JKE’s Nokia E71 review: (6) software

On to the last part of my exten­ded Nokia E71 review!


It feels like the­re’s so much more to men­ti­on on this pho­ne, espe­cial­ly if you regard it as your elec­tro­nic work­ho­se that not only has to deli­ver basic office func­tio­n­a­li­ty, but also mana­ge your busi­ness and pri­va­te life.

What I can tell so far is that it is a very valid can­di­da­te that could send my N95 into ear­ly reti­re­ment. IF only the came­ra was bet­ter on the E71, I’d immedia­te­ly switch and try to find a cheap con­tract online that sub­si­di­zes the E71. But it isn’t. The came­ra modu­le (& it’s Carl Zeiss len­ses) is the No. 1 rea­son why I’ll keep my N95 for the time being and may­be switch to an N79 one day or, even bet­ter, wait for the upco­m­ing E72 & E75 models.

If I was still stuck with my old Nokia 6230i though and was­n’t spoi­led by the mul­ti­me­dia capa­bi­li­ties of the N95 (e.g. video edi­tor on board), I’d pro­bab­ly take the E71 right on. Again, if you’­re inte­res­ted in taking pho­tos in dar­ker sur­roun­dings (~ in a restau­rant for a busi­ness din­ner), the­re are other, bet­ter came­ra pho­nes than the E71. As for the Nokia ran­ge of pho­nes, I’d recom­mend tho­se with a Xenon flash anyways.

So what about the “busi­ness & pri­va­te life” issue?

The Nokia E71 comes with two adjus­ta­ble home screens so that you can switch from a home to a busi­ness mode. I call it “mode” as all Noki­as also come with dif­fe­rent pro­files — so the work-aroun­d/­so­lu­ti­on to his has in the past been to sim­ply swit­ching pro­files via a short touch of the power but­ton on top. Pro­files, howe­ver, only con­tain dif­fe­rent sound settings.

[all screen­shots have been resi­zed from 320x240 to 250x187]

screen­shots: work & leisu­re home screens — note the dif­fe­rent short cuts on the stand-by menu

This new mode — Nokia also calls it the “work & leisu­re modes” — pro­vi­de two com­ple­te­ly dif­fe­rent home screens with dif­fe­rent wall­pa­pers, the­mes and short cuts on the home screen. Also, if you pre­fer the older S40 view and/or can’t deci­de bet­ween the stand­by view with short cuts and that older S40 home­s­creen (empty screen), just con­fi­gu­re both modes accord­in­gly — so that you can switch screens at the touch of a button.

screen­shots: swit­ching pro­files & con­fi­gu­ring home screens

I haven’t actual­ly used this as I am also one of tho­se guys who don’t use a dock­bar on the desk­top (~ Apple OSX) or any Laun­chy tools for quick starts. To me, one home screen is enough. On the other hand, this simp­le switch pro­vi­des the fle­xi­bi­li­ty to turn your E71 from a pure busi­ness work­hor­se into a mul­ti­me­dia machi­ne without remap­ping the short-cuts on the stand­by / home screen.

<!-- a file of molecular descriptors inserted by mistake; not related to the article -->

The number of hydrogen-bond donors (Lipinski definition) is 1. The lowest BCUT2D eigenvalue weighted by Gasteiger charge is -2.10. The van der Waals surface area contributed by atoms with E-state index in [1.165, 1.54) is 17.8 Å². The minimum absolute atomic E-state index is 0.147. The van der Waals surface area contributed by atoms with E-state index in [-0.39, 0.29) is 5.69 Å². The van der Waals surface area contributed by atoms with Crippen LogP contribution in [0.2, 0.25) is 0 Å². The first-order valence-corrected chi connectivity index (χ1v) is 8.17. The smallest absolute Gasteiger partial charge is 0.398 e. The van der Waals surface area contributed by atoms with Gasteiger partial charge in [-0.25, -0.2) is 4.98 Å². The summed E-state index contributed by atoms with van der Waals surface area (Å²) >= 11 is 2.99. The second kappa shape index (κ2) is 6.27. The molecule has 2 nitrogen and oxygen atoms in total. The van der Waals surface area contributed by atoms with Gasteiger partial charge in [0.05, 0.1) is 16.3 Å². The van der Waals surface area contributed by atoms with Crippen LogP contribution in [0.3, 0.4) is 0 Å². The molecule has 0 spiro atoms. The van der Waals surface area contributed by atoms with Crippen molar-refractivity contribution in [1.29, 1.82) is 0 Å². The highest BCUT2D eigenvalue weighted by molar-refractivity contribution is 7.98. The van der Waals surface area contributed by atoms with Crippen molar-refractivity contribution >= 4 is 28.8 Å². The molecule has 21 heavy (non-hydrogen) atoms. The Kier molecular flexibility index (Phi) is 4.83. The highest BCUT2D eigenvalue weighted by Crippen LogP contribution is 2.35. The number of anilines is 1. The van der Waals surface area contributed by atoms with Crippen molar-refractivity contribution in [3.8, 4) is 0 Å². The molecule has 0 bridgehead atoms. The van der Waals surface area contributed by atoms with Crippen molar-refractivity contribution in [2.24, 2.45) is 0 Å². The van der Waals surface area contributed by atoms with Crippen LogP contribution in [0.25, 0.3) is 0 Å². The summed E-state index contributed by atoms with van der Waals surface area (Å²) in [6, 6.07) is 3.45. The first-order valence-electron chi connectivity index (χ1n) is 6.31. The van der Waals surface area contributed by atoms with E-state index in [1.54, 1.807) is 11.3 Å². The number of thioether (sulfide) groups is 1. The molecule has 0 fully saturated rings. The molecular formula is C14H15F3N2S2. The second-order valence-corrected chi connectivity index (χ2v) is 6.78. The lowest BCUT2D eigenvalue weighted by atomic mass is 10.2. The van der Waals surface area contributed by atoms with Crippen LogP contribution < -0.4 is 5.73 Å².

screen­shots: swit­ching modes & the (root) menu

Tal­king about tho­se spe­cial busi­ness needs — what else does the E71 have to offer?:

Did you know you can actual­ly send your docu­ments from the pho­ne to a prin­ter? I do have a very nice HP Office­Jet 7210 prin­ter with a net­work inter­face, but it cur­r­ent­ly isn’t con­nec­ted to my home net­work so I can’t test this. So I can only assu­me it’s working.

screen­shots: con­fi­gu­ring the prin­ter (note the various options!)

I’ve alrea­dy men­tio­ned the Speech Syn­the­sis on my pre­vious post and also show­ed you a video of how tha­t’s done. This is REALLY COOL! Of cour­se I could­n’t resist and instal­led a Japa­ne­se ver­si­on along the man­da­to­ry Ger­man & Eng­lish output.

screen­shots: con­fi­gu­ring lan­guage packs for the Speech Synthesis

But still, this isn’t all! You can just as well acti­va­te a func­tion cal­led “voice aid” whe­re this voice will also read out infor­ma­ti­on on recent calls, con­ta­cts, pro­vi­de a voi­ced dial­ler, clock and also let you put in voice com­man­ds. Voice com­man­ds! As men­tio­ned, it used to be nice on the 6230i, but I just don’t know why Nokia chan­ged that with S60. Voice com­man­ds are a bit con­fu­sing (to me) as they are first read out by a syn­the­tic voice (which can be deac­ti­va­ted). My feed­back to Nokia: add some vibra­ti­ons to the dial­ler so that visual­ly impai­red users are also gui­ded around by a vibra­ting device.

screen­shots: Voice aid on the E71 and the dialler

Deac­ti­vat­ing the syn­the­tic voice.…actually, this is what I like about the S60 plat­form and what many ppl for­get about it: Sym­bi­an S60 is so fle­xi­ble and dyna­mic, and you can just as well install a Mobi­le Python inter­pre­ter and wri­te your own litt­le pro­gramms. Now try that with an iPho­ne! And Goog­le’s Android? Well.… tho­se who jum­ped the train for Goog­le’s Chro­me brow­ser may like it, but I still feel a bit uncomfy about giving all my data into the hands of one com­pa­ny. I am of cour­se also eyeing to get my hands on a Goog­le G1 Android pho­ne (note the clock! lol), but if the­re’s one thing I’ve lear­ned from the Nokia N95, then it’s to wait for at least one year after a pho­ne has hit the mar­ket. Bes­i­des, who needs wid­ge­ts on a pho­ne screen? On an iPho­ne they do make sen­se, but other than that? Hmm…

See, the E71 is a busi­ness pho­ne, and com­pa­nies don’t want to invest too much money IT mana­gers could­n’t per­sua­de the purcha­sing dept. in buy­ing unre­li­able pro­ducts. I think the N95 was main­ly bought by freaks like me who are wil­ling to accept cer­tain flaws or bana­na soft­ware and even its pro­to­ty­pe-like design. Not so the E71, which just has to deliver.